Exactly. I don’t think it’s reached epidemic stage, but we increasingly struggle with the disease of cynicism. Now, as a lifetime reporter, I know there’s a great advantage to skepticism, but I’ve always tried hard never to let the skepticism descend into cynicism. And what you just described was a certain cynicism: that they, whoever they are, have ulterior motives, they’re not who they appear to be, they’re bad for the country.

Whereas, often when you’re a reporter, it’s the opposite: No matter who the person is you’re talking to, you have to very quickly find commonality.

That’s right.

Is that part of the mission of the book? To find that little sliver of common ground to build on?

It’s a great part of what the book is about. It’s encouraging people to have an attitude that allows you to have a conversation along the lines of, “Look, you and I disagree about 100 things. Can we find one thing, or maybe two things, on which we might reach tentative agreement?” It’s always there. Once you find one little bit of common ground, you’ll be surprised how much of it there is. But it can only start and succeed if you are willing to listen, and have empathy.

What do you think of today’s political climate?

There are voices saying, “Come on, history tells you the United States can’t possibly hold itself together. It’s too racially divided, too religiously divided, too ethnically divided, politics has gone off the rails.” Well, I don’t believe that for a second. I make no apology for it: I am an optimist, by nature and by experience. The country’s going through a difficult time. It may take a while, but I’m convinced we’ll get through it stronger and better than we were before.

What is it that gives you hope?

The way Americans come together and unite in times of crisis. Take Hurricane Harvey and Hurricane Irma. Harvey happened and neighbor helped neighbor, right from the get-go. I was very moved by that. It reminded me of the Oklahoma City disaster. I remember how Oklahomans immediately coalesced and started pulling together. They had a great attitude, saying, “We’re very pleased to have help from the outside, but understand that we’re resilient, and independent, and we help one another.” We’ve seen that time after time. We saw it after 9/11. I loved New York City before 9/11, but it really considerably deepened my love for this city after what we saw that day.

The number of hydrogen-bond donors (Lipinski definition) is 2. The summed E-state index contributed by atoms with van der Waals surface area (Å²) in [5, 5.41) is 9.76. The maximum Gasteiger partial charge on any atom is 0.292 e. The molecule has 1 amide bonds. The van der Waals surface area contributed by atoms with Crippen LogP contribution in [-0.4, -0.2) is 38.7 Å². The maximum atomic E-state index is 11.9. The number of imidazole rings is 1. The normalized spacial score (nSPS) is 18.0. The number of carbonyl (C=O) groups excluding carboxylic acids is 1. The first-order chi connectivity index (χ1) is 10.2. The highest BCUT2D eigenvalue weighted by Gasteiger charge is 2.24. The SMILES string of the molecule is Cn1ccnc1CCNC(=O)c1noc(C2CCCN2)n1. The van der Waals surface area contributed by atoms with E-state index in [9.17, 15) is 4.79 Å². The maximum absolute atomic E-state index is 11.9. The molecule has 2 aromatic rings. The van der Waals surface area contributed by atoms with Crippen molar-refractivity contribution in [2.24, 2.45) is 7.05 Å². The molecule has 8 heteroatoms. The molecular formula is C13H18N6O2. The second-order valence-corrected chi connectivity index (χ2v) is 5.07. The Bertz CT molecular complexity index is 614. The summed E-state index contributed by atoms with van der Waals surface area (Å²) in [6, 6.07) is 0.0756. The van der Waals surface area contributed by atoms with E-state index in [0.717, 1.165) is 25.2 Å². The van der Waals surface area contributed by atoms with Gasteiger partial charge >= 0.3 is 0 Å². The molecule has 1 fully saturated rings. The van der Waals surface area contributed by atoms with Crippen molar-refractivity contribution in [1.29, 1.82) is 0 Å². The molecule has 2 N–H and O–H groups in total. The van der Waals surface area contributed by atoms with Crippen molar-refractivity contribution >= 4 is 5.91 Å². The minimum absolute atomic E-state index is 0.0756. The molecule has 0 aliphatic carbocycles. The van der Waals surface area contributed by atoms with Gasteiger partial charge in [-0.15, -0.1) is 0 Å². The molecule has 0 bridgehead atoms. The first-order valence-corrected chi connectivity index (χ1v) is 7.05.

What else?

Look at the dedication of U.S. service members—not just military, but also diplomatic service. Go up to any hospital in the country—rural hospitals where they don’t have much help—and see the number of people pouring themselves into helping other people. By and large none of them are making any money. I see those things day in and day out.

You have a story about how your family helped some neighbors growing up who were having a hard time. Your mother had a fantastic line about why you did it.

She said, “We don’t feel sorry for them. We understand that’s how they feel. And it could be us.” I don’t know where she got that from. She was not a formally educated person. But she understood that. And I think we have a population that overall is filled with empathy. Compassion is feeling sorry for someone. Empathy is, “There but for the grace of God go I.”

Your grandmother was wise, too. You talk about your earliest memory. Can you tell me about it?

This was my grandmother Paige. In Bloomington, Texas, it’s blackland dirt. She said, “Danny, put your hands in the dirt. Feel the dirt. And look at the sky. This is Texas. This is where you’re from. This is who you are.” I was quite young when that happened. She felt so strongly about that. She wanted me to feel the dirt, feel the land and then sense the immensity of the sky. In her very provincial existence, those were the fundamentals. I didn’t realize it until much later, but it was her way of giving me a strong sense of place. Later, when I was traveling a lot, and life was fast-paced, and I couldn’t even remember where I was staying, it ended up being important to me to say, “Who am I? What am I doing?” And go, “Well, wait a minute. You’re a Texan. You’re an American. That’s home.”

Rare Perspective

Dan Rather’s career has allowed him to witness, report on and ponder some of the most important moments in modern American history.

First journalist to report on the assassination of John F. Kennedy.

Bureau chief for CBS News London, then CBS News Saigon, where he reports from the battlefield.

Returns to job as CBS White House correspondent, covering the Civil Rights movement and eventually Watergate.

Attacked by security as he tries to question a Georgia delegate being removed from the Democratic National Convention in Chicago.

Begins 38 years of contributing to CBS’s 60 Minutes as a correspondent, host and co-editor.

Reports from the battlefields of Afghanistan.

Replaces Walter Cronkite as anchor of CBS Evening News, a post he would hold for 24 years.

Grills Vice President George H.W. Bush about the Iran-Contra affair.

Breaks news of abuses at Iraq’s Abu Ghraib prison.